Jump to content

Fishnuts2

Members
  • Content Count

    29
  • Joined

  • Last visited

  • Days Won

    1

Fishnuts2 last won the day on March 21

Fishnuts2 had the most liked content!

About Fishnuts2
 
 
  • Rank
    Member
 
Recent Profile Visitors
 
 
486 profile views
 
  1. My saw buddy found one of those Cox saws still in the shrink wrap and carton. It was really neat, the bar is on the Left side, and the choke was funky too. He has since sold it for someone's collection.
  2. Not a good picture, but here is one part of the Mustang saw you're better off without. The Orline handle assembly really is a mess. It seems the Lancaster and Mono saw handle assemblies and oiler mechanisms "hang" the motor from topside and leave the bottom open making it much easier assemble or repair. I'm looking for one of them for the next project.
  3. Thanks for these pictures. Pretty sure I'll never have one of these, but at least I can ogle and study the pictures!
  4. I’m retired, but drive a shuttle 11 hrs. weekly for a car dealership here. But that could change instantly. It’s for a good cause, my saw and toy money!
  5. Yeah, I know about hard to find parts and gaskets. But that is the challenge for stuff like this. That 57 yr. old saw in the first picture is a hoot to run too, and I have 3 others of the same series. Any of this old, odd stuff is quite interesting to me.
  6. Just remember, the worst part of the saw is the oiler setup. It depends on an 8" rod in the top portion of the handle into the tank, and to get it apart you have to remove the gearbox, carb, and fan/flywheel cover. You can take it apart, but you'll never get it back together unless all those other parts are out of the way. The rod and associated parts are spring loaded in the handle and things can go flying sometimes. That's why I think the Mono design is a lot better to work on.
  7. Absolutely! I go to a lot of chainsaw meets and had never seen or heard one of these run, other than on YouTube. It's cleaned up and drained for hopefully a saw meet later this Summer, so I have a video that I play just to hear it run.
  8. Now my saw buddy wants me to get his little Sears Mighty Lite going for him. Told him that I might in a year or two! The Mono saw design looks a whole lot better to me from a maintenance and repair standpoint.
  9. Easily, the worst part of this whole saw is the process you have to go through to access even simple things that are in view! And some fasteners are really hard to get at. This shows a straight blade screwdriver in a Phillips head screw just to get it started most of the way. UGH! So, after figuring all this out and obtaining a nice spark, I had to decrease the points gap to about .018", because it seemed like it wanted to start, but just couldn't take off and run. Basically advancing the timing got it to run quite well. Next, was finishing the paint for the rest of the parts, and sharpen the 3/8's chain. Off to the wood pile for some cuts and pictures.
  10. So had to split this tank, and had quite a time getting the piston out of the oiler bore. Someone must have used varnish instead of bar oil in this thing. Put a new filter and internal line on this one too, after the picture. You can see where the grease escaped the cavity here too. I used Yamabond and cleaned the surfaces with acetone before assembly. It seems to hold this time thankfully. Next step was to track down the no spark issue, which led to a pinched wire under the flywheel housing. Repaired it with liquid electrical tape and cleaned and reset the points. Actually, a couple of times, since I put the points plunger in backwards! When checking the flywheel side seal I noticed the original didn't seal to either the crankshaft, or the outside of the retainer. A bearing and hydraulic repair shop had an O-ring that seems to do the job.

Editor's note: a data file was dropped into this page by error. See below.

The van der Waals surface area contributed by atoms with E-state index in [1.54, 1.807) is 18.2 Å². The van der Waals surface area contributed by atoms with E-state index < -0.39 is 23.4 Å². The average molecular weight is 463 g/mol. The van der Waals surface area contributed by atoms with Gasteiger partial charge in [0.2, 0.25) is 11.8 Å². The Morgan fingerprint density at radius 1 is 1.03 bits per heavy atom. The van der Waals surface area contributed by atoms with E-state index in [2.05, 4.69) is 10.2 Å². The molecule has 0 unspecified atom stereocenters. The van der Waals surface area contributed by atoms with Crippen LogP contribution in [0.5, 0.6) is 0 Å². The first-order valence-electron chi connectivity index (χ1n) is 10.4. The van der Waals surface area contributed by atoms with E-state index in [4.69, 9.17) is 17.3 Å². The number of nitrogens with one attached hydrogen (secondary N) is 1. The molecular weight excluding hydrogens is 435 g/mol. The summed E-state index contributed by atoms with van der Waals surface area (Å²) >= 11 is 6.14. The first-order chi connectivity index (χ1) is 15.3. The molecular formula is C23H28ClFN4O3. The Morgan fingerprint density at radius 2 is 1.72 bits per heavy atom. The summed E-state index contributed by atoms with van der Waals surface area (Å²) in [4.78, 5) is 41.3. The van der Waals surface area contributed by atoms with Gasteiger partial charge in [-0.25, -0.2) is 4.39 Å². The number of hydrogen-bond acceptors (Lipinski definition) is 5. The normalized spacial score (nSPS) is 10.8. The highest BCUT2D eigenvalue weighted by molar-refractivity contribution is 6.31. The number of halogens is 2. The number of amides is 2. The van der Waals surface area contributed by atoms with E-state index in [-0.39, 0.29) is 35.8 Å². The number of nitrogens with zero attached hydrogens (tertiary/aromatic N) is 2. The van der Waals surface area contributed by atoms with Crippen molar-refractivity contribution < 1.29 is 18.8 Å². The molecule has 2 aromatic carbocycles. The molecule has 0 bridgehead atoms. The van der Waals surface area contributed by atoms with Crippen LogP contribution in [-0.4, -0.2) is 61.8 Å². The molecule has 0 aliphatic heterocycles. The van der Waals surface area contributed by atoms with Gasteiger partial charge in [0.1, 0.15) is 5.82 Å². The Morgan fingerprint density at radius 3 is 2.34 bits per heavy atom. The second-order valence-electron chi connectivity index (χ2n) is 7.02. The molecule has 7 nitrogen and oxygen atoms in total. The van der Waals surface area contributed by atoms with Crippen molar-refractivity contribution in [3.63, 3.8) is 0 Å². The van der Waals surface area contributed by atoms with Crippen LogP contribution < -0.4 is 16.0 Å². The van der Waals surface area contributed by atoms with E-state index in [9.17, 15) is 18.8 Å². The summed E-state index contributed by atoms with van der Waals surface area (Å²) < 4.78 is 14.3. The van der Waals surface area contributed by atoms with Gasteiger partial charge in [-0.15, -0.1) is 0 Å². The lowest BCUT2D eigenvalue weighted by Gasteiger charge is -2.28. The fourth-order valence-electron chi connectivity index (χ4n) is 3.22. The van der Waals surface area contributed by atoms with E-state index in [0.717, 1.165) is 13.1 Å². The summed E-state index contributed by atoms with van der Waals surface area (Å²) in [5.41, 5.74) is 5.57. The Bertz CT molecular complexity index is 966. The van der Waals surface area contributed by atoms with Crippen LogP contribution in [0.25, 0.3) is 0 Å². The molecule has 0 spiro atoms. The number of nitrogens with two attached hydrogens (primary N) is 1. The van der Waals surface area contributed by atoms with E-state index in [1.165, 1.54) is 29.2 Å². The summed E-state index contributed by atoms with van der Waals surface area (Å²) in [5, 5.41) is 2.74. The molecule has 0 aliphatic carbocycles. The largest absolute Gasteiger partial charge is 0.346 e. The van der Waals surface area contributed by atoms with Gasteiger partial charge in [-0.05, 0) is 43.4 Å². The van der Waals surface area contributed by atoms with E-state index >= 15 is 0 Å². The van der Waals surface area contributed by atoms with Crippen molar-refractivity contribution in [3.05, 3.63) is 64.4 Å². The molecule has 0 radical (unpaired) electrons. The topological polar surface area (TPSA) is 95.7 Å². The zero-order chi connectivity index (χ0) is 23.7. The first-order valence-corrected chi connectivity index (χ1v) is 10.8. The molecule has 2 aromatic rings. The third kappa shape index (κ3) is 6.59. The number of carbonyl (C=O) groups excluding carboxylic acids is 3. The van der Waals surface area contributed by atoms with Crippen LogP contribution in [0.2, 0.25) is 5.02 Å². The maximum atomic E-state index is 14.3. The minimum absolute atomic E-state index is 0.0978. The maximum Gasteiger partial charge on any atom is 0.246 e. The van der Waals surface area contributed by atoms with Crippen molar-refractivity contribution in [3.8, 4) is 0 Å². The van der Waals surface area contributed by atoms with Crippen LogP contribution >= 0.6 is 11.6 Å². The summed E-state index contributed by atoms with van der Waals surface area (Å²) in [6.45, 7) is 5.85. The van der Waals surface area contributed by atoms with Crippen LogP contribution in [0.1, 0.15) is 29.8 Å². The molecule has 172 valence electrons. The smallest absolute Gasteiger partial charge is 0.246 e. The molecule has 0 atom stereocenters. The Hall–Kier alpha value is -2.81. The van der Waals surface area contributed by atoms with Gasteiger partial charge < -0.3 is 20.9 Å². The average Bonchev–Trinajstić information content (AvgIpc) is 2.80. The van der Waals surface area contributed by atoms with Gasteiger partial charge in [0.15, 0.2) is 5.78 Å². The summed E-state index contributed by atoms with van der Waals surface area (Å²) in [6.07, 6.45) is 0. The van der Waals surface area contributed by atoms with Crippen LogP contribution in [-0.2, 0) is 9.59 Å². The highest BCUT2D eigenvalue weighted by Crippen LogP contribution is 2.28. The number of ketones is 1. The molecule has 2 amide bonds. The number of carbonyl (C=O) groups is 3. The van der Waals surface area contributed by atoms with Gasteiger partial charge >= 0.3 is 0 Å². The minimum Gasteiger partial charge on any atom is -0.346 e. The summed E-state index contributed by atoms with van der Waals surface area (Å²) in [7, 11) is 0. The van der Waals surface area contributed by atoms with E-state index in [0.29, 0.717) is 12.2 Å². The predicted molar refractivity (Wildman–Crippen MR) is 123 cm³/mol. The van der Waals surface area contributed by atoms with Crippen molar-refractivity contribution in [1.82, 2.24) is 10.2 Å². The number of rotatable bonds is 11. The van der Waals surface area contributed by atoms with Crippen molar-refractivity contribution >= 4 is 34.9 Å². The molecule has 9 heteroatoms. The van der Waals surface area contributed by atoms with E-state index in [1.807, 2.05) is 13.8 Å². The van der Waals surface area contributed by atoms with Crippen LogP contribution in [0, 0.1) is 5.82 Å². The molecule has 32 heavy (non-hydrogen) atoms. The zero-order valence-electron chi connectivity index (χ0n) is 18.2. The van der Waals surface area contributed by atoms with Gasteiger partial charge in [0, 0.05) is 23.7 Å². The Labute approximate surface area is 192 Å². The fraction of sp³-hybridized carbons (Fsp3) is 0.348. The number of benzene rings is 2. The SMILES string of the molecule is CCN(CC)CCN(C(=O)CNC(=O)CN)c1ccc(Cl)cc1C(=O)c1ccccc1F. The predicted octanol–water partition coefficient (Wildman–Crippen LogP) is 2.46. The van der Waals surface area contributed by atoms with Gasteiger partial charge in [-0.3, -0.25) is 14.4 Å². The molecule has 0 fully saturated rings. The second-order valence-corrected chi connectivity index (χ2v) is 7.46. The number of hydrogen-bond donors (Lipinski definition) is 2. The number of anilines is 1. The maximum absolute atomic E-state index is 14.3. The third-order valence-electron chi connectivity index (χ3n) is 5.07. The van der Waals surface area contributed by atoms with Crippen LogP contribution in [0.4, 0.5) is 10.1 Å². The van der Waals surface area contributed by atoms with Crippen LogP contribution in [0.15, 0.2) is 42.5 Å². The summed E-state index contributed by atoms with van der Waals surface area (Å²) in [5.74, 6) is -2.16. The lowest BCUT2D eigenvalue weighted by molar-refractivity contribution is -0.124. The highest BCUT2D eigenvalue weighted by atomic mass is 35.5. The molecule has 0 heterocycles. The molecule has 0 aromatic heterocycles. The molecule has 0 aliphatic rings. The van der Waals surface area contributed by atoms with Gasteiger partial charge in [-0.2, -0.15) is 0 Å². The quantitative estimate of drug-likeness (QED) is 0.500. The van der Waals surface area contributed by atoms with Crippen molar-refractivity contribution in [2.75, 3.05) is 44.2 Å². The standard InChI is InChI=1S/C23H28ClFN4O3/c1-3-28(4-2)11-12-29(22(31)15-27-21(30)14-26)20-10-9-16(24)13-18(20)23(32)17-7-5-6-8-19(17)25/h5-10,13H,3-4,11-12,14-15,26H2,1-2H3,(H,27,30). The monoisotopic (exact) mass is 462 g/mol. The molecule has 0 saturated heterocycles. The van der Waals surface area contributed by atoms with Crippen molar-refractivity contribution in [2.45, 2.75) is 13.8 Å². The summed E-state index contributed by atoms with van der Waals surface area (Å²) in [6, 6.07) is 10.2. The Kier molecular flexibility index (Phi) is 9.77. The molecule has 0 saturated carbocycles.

11. I first obtained a diaphragm kit for the carb and got that rebuilt, but found that I had to use an ultrasonic cleaner to get the minute passages clear, so the carb was torn apart many times. The fuel tank filter was also plugged and to change it required splitting the tank. The whole saw is designed around the fuel tank, by the way, which means everything in the proper order must be removed to get at it. I reassembled the fuel tank with a new line and filter, but the old gasket in there leaked like a sieve. So, I found a complete tank on eBay and painted it and assembled the saw, only to find out the oiler piston was seized! Rather than splitting this tank, I tried using a bar nose grease tool and shooting grease in reverse from the bar outlet. A lot of pressure can be generated, and most of it blew out the tank gasket by the oiler assembly!
  12. As long as we are to pretty much stay at home, I thought it would be a good time for a build thread on my Orline 13B. I've been tinkering with it since January, and finally got it running well, with a special Thanks for all the tips and advice from this forum. Here is how it looked when I brought it home, and after getting it cleaned up.
  13. I was exploring and came across a NOS Homelite oiler button. It may fit perhaps? https://www.sawsalvage.co/collections/nos-parts?page=3
×
×
  • Create New...